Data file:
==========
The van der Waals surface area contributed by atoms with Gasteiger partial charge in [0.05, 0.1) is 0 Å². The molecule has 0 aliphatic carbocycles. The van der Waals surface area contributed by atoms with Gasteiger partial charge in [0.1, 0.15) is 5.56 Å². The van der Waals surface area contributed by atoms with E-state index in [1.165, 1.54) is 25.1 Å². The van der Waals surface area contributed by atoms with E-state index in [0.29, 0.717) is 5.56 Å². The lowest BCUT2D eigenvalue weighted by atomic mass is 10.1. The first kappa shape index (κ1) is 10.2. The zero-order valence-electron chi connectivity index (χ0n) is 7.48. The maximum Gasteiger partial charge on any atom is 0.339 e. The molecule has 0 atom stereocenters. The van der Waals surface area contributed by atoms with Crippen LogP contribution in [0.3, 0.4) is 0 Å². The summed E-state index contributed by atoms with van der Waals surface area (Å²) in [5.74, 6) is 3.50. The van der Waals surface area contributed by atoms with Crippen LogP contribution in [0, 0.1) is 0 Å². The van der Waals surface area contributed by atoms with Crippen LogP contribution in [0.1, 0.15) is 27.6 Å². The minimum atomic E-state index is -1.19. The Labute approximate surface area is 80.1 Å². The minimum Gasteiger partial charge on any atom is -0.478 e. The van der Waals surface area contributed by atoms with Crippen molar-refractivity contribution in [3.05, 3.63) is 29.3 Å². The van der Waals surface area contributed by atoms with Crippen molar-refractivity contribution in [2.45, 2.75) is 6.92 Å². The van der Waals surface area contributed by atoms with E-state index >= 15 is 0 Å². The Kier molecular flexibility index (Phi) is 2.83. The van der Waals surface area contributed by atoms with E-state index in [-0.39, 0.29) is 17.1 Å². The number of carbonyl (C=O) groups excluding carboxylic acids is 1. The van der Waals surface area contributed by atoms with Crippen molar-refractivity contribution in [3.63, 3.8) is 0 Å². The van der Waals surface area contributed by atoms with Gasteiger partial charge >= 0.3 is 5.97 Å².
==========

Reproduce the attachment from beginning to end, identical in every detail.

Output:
The van der Waals surface area contributed by atoms with Gasteiger partial charge in [0.05, 0.1) is 0 Å². The molecule has 0 aliphatic carbocycles. The van der Waals surface area contributed by atoms with Gasteiger partial charge in [0.1, 0.15) is 5.56 Å². The van der Waals surface area contributed by atoms with E-state index in [1.165, 1.54) is 25.1 Å². The van der Waals surface area contributed by atoms with E-state index in [0.29, 0.717) is 5.56 Å². The lowest BCUT2D eigenvalue weighted by atomic mass is 10.1. The first kappa shape index (κ1) is 10.2. The zero-order valence-electron chi connectivity index (χ0n) is 7.48. The maximum Gasteiger partial charge on any atom is 0.339 e. The molecule has 0 atom stereocenters. The van der Waals surface area contributed by atoms with Crippen LogP contribution in [0.3, 0.4) is 0 Å². The summed E-state index contributed by atoms with van der Waals surface area (Å²) in [5.74, 6) is 3.50. The van der Waals surface area contributed by atoms with Crippen LogP contribution in [0, 0.1) is 0 Å². The van der Waals surface area contributed by atoms with Crippen LogP contribution in [0.1, 0.15) is 27.6 Å². The minimum atomic E-state index is -1.19. The Labute approximate surface area is 80.1 Å². The minimum Gasteiger partial charge on any atom is -0.478 e. The van der Waals surface area contributed by atoms with Crippen molar-refractivity contribution in [3.05, 3.63) is 29.3 Å². The van der Waals surface area contributed by atoms with Crippen molar-refractivity contribution in [2.45, 2.75) is 6.92 Å². The van der Waals surface area contributed by atoms with E-state index >= 15 is 0 Å². The Kier molecular flexibility index (Phi) is 2.83. The van der Waals surface area contributed by atoms with E-state index in [-0.39, 0.29) is 17.1 Å². The number of carbonyl (C=O) groups excluding carboxylic acids is 1. The van der Waals surface area contributed by atoms with Crippen molar-refractivity contribution in [3.63, 3.8) is 0 Å². The van der Waals surface area contributed by atoms with Gasteiger partial charge >= 0.3 is 5.97 Å².